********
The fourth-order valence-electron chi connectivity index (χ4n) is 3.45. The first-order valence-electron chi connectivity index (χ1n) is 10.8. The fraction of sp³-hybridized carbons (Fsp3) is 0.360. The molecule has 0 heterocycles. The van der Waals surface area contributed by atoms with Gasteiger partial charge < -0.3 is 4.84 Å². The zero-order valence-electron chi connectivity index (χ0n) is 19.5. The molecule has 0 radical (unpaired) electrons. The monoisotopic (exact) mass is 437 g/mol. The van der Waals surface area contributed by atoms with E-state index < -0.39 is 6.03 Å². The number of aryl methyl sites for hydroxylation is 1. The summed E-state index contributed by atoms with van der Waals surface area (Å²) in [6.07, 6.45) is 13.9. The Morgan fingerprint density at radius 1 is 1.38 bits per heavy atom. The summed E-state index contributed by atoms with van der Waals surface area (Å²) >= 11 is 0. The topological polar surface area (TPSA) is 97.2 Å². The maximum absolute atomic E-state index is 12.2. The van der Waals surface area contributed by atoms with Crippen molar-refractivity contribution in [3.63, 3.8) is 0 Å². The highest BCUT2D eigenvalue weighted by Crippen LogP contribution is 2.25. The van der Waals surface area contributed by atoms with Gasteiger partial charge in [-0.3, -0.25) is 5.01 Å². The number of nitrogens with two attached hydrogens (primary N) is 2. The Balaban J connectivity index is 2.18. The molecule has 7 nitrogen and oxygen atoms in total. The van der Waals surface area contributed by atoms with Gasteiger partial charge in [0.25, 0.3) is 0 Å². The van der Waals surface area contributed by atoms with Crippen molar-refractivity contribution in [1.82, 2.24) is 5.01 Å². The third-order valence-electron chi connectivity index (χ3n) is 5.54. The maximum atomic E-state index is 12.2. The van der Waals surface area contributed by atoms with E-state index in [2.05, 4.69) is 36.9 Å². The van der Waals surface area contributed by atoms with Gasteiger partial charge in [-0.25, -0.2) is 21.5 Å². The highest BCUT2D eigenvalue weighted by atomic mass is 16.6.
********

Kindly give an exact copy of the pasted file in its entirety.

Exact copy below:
The fourth-order valence-electron chi connectivity index (χ4n) is 3.45. The first-order valence-electron chi connectivity index (χ1n) is 10.8. The fraction of sp³-hybridized carbons (Fsp3) is 0.360. The molecule has 0 heterocycles. The van der Waals surface area contributed by atoms with Gasteiger partial charge < -0.3 is 4.84 Å². The zero-order valence-electron chi connectivity index (χ0n) is 19.5. The molecule has 0 radical (unpaired) electrons. The monoisotopic (exact) mass is 437 g/mol. The van der Waals surface area contributed by atoms with E-state index < -0.39 is 6.03 Å². The number of aryl methyl sites for hydroxylation is 1. The summed E-state index contributed by atoms with van der Waals surface area (Å²) in [6.07, 6.45) is 13.9. The Morgan fingerprint density at radius 1 is 1.38 bits per heavy atom. The summed E-state index contributed by atoms with van der Waals surface area (Å²) >= 11 is 0. The topological polar surface area (TPSA) is 97.2 Å². The maximum absolute atomic E-state index is 12.2. The van der Waals surface area contributed by atoms with Crippen molar-refractivity contribution in [3.63, 3.8) is 0 Å². The highest BCUT2D eigenvalue weighted by Crippen LogP contribution is 2.25. The van der Waals surface area contributed by atoms with Gasteiger partial charge in [-0.3, -0.25) is 5.01 Å². The number of nitrogens with two attached hydrogens (primary N) is 2. The Balaban J connectivity index is 2.18. The molecule has 7 nitrogen and oxygen atoms in total. The van der Waals surface area contributed by atoms with Gasteiger partial charge in [0.25, 0.3) is 0 Å². The van der Waals surface area contributed by atoms with Crippen molar-refractivity contribution in [1.82, 2.24) is 5.01 Å². The third-order valence-electron chi connectivity index (χ3n) is 5.54. The maximum atomic E-state index is 12.2. The van der Waals surface area contributed by atoms with E-state index in [2.05, 4.69) is 36.9 Å². The van der Waals surface area contributed by atoms with Gasteiger partial charge in [-0.25, -0.2) is 21.5 Å². The highest BCUT2D eigenvalue weighted by atomic mass is 16.6.